"You tie your shoes wrong, you know that?" he said. "That's why they always come untied."

I was putting on my basketball shoes. He hated those shoes. I told people I went to Caltech on a basketball scholarship. That I played center. Rick was never a smart-ass like that.

"I know I tie them wrong," I said. "I know that."

"You're not supposed to make the lace loop all the way around." His tone was guiding, sympathetic.

His eyes were dilated, as if he were completely engaged by my minor deficiency. They were always dilated. It was a permanent condition, an irresistible permanent condition. His breath had a pleasant solventy smell, like a magic marker. I should have left years before I did, but those eyes, that breath, his soft Texas accent made it quite impossible.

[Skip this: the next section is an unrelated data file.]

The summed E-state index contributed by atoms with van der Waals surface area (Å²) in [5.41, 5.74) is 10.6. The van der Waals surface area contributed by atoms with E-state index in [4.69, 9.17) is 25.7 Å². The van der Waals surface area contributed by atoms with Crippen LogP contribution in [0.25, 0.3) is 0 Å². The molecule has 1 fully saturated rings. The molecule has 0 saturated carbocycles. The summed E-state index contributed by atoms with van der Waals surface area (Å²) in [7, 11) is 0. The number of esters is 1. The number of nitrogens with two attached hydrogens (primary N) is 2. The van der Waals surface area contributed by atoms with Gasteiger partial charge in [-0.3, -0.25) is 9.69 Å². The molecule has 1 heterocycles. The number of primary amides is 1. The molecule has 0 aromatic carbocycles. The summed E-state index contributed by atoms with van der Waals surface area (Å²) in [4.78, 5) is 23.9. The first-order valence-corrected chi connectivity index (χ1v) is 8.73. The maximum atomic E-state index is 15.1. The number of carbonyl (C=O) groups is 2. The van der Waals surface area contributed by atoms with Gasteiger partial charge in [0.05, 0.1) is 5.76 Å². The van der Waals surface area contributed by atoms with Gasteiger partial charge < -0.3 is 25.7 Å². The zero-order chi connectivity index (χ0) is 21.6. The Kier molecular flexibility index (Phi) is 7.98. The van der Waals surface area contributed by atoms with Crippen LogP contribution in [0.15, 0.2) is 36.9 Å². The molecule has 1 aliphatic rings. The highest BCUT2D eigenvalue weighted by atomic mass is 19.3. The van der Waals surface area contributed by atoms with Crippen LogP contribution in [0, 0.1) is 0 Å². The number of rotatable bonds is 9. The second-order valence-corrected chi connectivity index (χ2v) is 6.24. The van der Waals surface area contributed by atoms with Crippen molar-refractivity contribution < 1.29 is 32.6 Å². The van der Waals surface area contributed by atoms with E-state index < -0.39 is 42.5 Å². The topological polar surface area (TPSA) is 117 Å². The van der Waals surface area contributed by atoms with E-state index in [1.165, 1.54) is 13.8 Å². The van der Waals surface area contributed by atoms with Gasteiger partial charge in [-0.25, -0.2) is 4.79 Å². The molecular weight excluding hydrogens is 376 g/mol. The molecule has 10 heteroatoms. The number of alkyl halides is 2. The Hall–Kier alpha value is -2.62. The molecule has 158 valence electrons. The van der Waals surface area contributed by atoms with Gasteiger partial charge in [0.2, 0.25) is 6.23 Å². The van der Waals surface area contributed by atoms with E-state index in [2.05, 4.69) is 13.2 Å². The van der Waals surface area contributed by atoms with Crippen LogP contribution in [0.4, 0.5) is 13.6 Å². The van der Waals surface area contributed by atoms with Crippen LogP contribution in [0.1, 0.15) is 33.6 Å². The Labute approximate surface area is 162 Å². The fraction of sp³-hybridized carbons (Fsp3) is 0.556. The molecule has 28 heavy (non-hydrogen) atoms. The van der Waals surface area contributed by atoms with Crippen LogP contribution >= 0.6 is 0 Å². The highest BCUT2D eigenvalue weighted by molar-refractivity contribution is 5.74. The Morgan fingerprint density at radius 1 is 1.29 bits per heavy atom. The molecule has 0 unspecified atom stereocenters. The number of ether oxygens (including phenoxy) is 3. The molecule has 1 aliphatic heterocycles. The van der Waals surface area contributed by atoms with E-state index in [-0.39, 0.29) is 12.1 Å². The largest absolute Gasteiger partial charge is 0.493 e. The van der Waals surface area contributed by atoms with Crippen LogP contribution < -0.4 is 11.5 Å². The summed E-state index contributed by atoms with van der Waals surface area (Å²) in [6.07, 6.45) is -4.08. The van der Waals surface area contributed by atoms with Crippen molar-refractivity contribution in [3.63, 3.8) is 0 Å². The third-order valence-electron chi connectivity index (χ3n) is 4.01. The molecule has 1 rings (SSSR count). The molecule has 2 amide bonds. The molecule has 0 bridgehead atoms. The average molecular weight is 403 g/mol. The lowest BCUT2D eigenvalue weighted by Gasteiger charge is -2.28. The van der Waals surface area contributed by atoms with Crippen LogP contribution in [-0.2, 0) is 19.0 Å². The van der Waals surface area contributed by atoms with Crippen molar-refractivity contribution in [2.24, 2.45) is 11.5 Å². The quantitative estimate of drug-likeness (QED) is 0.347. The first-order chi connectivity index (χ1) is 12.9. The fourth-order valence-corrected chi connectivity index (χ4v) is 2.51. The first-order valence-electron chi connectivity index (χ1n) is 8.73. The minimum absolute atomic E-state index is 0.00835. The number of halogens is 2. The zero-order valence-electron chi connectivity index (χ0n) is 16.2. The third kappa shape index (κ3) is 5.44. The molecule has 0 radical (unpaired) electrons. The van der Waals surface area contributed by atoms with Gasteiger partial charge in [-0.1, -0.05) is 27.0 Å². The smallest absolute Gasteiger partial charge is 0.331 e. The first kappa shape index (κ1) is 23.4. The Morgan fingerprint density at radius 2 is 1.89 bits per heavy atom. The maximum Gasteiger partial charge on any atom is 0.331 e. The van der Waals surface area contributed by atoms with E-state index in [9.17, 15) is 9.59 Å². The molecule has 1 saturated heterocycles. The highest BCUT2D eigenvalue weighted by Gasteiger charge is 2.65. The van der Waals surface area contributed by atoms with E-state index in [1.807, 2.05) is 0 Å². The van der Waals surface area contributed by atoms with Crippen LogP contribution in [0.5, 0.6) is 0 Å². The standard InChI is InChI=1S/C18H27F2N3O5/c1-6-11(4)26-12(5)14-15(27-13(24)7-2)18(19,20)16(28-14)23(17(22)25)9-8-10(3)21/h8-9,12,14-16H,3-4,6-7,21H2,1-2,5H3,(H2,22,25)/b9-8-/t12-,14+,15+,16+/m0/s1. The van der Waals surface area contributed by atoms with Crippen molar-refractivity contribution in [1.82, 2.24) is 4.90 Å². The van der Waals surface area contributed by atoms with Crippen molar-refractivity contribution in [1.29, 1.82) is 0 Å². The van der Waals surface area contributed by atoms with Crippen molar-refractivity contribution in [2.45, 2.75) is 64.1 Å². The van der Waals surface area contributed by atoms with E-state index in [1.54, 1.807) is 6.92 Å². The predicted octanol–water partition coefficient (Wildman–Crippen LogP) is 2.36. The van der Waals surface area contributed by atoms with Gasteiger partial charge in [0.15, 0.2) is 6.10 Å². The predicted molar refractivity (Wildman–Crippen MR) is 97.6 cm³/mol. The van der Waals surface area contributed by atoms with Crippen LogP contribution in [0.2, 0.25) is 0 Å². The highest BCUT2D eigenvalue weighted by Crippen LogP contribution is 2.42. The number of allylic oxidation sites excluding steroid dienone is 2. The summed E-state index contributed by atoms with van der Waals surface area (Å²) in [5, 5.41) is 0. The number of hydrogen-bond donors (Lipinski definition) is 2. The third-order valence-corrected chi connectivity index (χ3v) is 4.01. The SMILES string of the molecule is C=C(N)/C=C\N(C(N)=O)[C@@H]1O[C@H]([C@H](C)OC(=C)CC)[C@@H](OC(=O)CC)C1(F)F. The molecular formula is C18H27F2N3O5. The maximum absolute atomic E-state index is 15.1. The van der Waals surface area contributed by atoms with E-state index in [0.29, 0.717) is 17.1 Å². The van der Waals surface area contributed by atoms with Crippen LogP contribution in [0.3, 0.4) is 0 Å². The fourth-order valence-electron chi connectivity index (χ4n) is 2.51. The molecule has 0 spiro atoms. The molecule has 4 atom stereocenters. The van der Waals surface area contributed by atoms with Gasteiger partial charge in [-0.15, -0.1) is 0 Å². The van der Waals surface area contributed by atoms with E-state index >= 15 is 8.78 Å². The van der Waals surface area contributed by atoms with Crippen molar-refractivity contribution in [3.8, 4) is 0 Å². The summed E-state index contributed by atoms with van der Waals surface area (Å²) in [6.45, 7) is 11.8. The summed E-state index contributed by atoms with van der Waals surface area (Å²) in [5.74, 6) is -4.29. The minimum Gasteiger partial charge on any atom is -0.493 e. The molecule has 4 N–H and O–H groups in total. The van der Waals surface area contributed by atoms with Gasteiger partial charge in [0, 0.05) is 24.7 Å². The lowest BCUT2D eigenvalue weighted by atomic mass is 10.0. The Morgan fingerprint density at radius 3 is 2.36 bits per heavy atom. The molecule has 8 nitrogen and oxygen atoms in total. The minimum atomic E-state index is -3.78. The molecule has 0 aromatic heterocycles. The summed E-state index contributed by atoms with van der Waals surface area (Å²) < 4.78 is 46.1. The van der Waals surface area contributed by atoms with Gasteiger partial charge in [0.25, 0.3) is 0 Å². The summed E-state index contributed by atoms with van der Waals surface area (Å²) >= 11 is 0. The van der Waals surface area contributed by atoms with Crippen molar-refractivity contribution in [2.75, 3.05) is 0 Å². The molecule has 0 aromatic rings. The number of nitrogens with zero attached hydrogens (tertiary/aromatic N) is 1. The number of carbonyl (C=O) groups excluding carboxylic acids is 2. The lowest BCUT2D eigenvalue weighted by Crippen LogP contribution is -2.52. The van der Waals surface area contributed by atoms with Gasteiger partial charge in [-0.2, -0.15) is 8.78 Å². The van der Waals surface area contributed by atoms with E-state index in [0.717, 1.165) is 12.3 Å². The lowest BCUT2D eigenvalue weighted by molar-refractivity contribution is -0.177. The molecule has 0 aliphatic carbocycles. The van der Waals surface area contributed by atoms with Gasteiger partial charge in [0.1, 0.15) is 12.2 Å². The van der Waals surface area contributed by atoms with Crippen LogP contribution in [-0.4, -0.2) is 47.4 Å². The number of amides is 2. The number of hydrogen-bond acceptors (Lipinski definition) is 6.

The laces felt like ropes in my hands. I finished an awkward lumpy bow.

"See, that's just going to come undone," he said.

"Why don't you show me how to do it right." I offered him the untied shoe.


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